Most prominently, there is solid evidence that low levels of financial literacy are associated with high-cost borrowing and suboptimal mortgage choices e. Lusardi and Tufano show for the U. Lusardi and de Bassa Scheresberg also examine high-cost borrowing in the U. They also confirm that low literate individuals are substantially exposed to high-cost methods of borrowing.
Disney and Gathergood confirm this finding for the U. Other recent studies document that individuals with low levels of financial literacy are significantly less likely to use their credit cards efficiently e. The authors also show that the influence of self-assessed financial literacy on costly credit card practices is greater than that of test-based financial literacy, providing evidence that the two concepts are distinct from each other.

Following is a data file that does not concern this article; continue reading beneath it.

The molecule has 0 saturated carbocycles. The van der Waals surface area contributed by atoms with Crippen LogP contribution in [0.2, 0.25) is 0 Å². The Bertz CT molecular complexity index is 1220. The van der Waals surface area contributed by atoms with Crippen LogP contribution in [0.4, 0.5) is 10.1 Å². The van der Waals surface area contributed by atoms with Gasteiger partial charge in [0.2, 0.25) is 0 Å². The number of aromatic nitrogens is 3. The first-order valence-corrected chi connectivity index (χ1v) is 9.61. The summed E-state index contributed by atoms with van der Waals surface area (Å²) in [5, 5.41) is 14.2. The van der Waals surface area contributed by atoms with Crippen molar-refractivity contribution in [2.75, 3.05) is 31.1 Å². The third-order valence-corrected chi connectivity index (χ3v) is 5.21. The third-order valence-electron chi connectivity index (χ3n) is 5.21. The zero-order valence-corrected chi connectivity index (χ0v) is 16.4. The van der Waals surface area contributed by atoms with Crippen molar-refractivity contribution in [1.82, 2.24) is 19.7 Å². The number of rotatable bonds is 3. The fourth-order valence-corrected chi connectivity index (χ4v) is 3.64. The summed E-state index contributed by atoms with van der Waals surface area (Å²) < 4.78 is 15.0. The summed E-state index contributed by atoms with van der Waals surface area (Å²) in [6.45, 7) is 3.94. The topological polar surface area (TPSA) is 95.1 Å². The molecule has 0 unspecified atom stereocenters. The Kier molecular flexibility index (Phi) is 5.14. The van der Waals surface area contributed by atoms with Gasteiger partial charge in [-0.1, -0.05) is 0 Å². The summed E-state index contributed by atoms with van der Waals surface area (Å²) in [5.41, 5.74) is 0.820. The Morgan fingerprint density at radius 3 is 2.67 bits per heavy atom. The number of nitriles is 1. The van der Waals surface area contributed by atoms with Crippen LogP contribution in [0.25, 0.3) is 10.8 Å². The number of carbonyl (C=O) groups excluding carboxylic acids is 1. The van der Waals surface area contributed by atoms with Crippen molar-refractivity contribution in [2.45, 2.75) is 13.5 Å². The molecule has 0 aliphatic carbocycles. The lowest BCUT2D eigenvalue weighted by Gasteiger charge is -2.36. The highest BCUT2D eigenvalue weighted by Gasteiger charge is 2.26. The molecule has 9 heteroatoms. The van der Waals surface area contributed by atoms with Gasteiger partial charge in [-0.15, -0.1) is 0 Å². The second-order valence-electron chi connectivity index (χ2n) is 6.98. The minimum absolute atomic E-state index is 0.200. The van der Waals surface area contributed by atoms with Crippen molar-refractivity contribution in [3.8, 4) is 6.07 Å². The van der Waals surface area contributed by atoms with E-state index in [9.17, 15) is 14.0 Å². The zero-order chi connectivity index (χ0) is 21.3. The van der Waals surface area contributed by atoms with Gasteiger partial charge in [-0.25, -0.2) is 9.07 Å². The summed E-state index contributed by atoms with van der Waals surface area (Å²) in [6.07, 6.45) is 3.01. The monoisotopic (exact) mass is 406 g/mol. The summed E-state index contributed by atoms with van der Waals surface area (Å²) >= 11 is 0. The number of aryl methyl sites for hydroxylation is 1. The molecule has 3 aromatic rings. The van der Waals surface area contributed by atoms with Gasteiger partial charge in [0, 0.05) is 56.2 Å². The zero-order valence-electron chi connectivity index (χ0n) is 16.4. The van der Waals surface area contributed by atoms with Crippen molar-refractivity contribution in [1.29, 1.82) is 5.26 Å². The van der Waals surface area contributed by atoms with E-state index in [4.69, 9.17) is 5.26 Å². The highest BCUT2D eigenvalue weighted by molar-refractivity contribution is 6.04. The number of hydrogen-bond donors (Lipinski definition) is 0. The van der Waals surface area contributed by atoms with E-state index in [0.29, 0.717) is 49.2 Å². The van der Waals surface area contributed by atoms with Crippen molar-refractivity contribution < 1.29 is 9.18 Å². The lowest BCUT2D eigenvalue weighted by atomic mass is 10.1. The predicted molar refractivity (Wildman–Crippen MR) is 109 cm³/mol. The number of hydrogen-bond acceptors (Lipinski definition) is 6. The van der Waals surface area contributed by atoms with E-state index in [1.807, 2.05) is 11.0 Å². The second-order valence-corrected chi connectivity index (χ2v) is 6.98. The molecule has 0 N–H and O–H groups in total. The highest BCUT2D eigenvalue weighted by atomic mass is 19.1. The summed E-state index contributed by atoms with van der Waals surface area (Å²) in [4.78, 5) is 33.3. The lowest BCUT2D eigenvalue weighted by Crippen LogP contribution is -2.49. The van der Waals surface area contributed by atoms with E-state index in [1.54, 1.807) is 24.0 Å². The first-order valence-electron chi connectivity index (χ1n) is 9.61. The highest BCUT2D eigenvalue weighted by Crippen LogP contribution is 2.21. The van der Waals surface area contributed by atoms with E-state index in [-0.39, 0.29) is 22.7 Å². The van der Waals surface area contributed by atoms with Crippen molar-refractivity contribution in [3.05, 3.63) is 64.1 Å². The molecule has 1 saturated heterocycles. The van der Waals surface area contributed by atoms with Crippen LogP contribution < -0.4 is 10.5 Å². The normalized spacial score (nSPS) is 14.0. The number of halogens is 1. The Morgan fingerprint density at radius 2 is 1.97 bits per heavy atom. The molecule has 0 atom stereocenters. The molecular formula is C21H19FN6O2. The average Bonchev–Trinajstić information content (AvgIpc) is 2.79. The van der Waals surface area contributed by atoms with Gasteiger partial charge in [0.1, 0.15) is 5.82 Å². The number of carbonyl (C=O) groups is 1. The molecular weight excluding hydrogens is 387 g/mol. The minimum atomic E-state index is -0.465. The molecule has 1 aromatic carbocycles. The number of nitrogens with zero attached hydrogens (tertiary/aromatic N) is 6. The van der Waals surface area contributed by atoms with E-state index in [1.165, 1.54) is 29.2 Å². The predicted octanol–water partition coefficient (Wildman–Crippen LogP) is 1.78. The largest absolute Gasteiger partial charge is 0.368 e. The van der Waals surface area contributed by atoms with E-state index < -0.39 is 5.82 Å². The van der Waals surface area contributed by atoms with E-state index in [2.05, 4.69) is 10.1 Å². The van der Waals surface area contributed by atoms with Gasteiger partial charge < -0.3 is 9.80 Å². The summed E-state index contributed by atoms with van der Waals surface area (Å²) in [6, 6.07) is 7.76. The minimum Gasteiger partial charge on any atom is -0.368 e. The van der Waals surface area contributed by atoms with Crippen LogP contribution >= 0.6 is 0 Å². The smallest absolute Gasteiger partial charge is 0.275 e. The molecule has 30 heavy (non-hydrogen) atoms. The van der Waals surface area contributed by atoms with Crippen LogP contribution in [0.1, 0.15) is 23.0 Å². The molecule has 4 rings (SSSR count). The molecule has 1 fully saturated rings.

In addition, some studies show that a lack of financial literacy is associated with excessive debt accumulation e. Finally, Gerardi et al. The arguments in favor of financial education are straightforward. Common sense suggests that introducing financial education initiatives will increase financial literacy, and improved financial literacy, in turn, relates to better financial decision making Alsemgeest Accordingly, governments around the world have identified financial education as an intuitive remedy in order to help individuals mastering their personal financial affairs Fernandes et al.